Chief Executive Ivan Glasenberg and his band of traders ran the commodities behemoth with swagger. 2015’s plunging metal prices and company stock forced them to enact a rescue plan that’s still playing out.
“Are you sure this is the right thing to do?”
Ivan Glasenberg, chief executive of commodities behemoth Glencore, asked the question again and again. His underlings and advisers, hastily summoned to their company’s Baar, Switzerland, headquarters one year ago, reassured and debated with him as he kept asking: Is this right? It was a rare moment in which Glasenberg was circumspect in front of his team.
The 59-year-old CEO has a reputation as the shrewdest, boldest leader in his industry—not just the proverbial smartest guy in the room, but in the entire world of copper, coal, oil, aluminum, and wheat. On that Sunday last year, Glasenberg led a company with about $170 billion in annual revenue, 160,000 employees, and a market value of $26 billion. With operations on six continents, Glencore supplies grains for breakfast cereal, cotton for T-shirts, power for homes, and copper for pipe and electrical wires.
Glasenberg is the guy whose company once goaded Russia into capping its wheat exports, then made a bundle on futures positions secured before the price rose. The guy who bought up coal mines in the early 1990s when nobody else wanted them, and made billions later as demand in developing countries surged. The one who sought the $10 billion stock offering that made Glencore a public company—and himself a paper billionaire—in 2011. (Peter Grauer, the chairman of Bloomberg LP, is a senior independent non-executive director at Glencore).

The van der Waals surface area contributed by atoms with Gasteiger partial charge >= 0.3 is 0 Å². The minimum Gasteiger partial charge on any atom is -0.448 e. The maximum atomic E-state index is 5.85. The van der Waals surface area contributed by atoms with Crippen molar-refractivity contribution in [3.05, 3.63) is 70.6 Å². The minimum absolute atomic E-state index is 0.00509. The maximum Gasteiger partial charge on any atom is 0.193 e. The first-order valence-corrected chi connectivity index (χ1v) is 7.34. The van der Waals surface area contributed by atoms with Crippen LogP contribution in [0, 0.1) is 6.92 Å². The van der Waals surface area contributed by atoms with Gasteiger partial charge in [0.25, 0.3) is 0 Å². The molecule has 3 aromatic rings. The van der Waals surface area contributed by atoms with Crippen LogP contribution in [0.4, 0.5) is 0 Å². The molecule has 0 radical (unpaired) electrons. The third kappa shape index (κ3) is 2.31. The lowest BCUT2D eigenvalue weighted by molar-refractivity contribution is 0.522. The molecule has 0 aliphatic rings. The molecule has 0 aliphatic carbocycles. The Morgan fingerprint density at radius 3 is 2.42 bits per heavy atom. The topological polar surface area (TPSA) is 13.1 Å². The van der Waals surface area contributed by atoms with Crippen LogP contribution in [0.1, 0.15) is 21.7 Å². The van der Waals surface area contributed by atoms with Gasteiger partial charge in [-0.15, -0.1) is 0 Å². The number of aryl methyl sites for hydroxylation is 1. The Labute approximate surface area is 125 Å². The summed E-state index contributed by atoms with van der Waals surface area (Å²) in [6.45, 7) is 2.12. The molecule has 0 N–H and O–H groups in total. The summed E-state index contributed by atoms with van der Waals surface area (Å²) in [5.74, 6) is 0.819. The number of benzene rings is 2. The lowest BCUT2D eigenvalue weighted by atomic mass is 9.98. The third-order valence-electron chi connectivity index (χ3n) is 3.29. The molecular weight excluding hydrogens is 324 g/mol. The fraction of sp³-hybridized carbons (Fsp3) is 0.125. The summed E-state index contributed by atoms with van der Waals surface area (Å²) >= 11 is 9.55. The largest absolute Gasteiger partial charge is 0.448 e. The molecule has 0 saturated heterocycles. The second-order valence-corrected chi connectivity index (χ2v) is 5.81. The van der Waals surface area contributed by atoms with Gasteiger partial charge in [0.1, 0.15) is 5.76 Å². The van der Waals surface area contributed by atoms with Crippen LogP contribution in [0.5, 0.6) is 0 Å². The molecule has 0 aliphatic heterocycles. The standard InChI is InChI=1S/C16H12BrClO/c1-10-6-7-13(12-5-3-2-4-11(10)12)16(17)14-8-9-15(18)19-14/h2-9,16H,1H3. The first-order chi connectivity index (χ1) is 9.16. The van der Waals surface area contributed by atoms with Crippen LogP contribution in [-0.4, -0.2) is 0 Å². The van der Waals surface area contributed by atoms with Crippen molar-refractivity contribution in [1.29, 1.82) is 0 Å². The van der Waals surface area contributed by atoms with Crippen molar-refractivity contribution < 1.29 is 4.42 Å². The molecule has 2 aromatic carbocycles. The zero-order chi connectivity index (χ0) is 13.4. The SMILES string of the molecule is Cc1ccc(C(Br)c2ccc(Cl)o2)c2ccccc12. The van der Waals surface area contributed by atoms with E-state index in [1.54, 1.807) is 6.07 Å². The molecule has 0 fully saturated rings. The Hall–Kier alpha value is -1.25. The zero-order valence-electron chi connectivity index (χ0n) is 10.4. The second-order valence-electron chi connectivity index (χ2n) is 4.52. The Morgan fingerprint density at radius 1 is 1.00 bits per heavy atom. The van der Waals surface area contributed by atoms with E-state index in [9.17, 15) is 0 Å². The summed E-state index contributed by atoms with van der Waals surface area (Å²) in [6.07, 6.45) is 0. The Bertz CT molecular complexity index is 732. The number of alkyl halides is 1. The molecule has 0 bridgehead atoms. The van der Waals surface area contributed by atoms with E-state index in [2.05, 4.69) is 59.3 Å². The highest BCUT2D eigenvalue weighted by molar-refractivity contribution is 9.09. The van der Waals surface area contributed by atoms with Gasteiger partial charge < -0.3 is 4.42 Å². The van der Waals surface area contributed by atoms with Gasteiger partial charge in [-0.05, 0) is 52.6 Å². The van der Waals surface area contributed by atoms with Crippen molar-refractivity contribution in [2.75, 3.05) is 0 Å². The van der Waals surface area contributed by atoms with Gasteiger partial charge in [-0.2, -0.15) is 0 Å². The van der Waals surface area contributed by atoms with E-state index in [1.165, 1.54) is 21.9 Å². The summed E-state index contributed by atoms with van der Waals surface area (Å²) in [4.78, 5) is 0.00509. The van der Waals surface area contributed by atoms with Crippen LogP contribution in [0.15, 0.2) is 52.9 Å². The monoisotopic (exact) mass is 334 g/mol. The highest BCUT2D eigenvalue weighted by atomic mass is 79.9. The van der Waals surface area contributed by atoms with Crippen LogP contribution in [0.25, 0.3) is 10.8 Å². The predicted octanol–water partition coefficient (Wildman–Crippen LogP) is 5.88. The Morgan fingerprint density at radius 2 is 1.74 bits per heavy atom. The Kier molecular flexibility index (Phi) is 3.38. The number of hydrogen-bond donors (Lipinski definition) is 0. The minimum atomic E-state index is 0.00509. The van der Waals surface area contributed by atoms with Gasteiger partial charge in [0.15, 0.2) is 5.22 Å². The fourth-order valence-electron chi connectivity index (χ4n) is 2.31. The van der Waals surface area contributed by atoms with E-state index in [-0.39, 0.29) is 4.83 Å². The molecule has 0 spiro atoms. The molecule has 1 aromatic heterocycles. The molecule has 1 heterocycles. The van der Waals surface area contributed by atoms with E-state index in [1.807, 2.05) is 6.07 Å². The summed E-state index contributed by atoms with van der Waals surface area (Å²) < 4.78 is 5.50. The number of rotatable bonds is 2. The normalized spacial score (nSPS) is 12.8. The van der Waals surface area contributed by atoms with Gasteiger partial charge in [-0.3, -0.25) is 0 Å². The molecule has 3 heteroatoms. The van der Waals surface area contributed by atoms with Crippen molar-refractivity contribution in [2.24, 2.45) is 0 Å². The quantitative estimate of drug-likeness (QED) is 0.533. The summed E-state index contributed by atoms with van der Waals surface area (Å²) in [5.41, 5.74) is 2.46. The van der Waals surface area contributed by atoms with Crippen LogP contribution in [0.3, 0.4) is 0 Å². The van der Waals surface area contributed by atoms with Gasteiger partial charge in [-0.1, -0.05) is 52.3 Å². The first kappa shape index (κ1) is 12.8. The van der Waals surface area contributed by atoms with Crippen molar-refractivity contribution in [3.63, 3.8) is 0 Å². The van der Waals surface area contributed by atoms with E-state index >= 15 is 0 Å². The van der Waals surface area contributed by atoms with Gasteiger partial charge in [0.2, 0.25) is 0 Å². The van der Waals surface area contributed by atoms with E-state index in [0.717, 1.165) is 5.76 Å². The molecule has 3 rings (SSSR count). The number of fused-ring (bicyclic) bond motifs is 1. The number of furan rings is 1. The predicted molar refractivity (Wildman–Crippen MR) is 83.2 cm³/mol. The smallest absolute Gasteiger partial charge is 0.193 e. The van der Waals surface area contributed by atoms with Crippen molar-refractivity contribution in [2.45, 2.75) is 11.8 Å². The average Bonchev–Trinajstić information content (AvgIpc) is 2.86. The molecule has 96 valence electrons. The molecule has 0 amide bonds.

But the summer of 2015 hadn’t gone well for Glasenberg. Growth in China, the world’s biggest commodities customer, had slipped. Copper and other metals prices were plunging. Glasenberg shrugged it off in August when Glencore announced a big drop in first-half profit, insisting everything would be swell. The market then shredded Glencore’s stock, pushing it down by almost 10 percent.
Glasenberg, unaccustomed to being so roundly ignored, fumed privately about the hedge funds that were shorting Glencore stock. As he saw it, they didn’t appreciate China’s long-term prospects or Glencore’s long-term view. To Glasenberg, the funds just wanted a quick payoff and they didn’t mind pummeling his company to get it.
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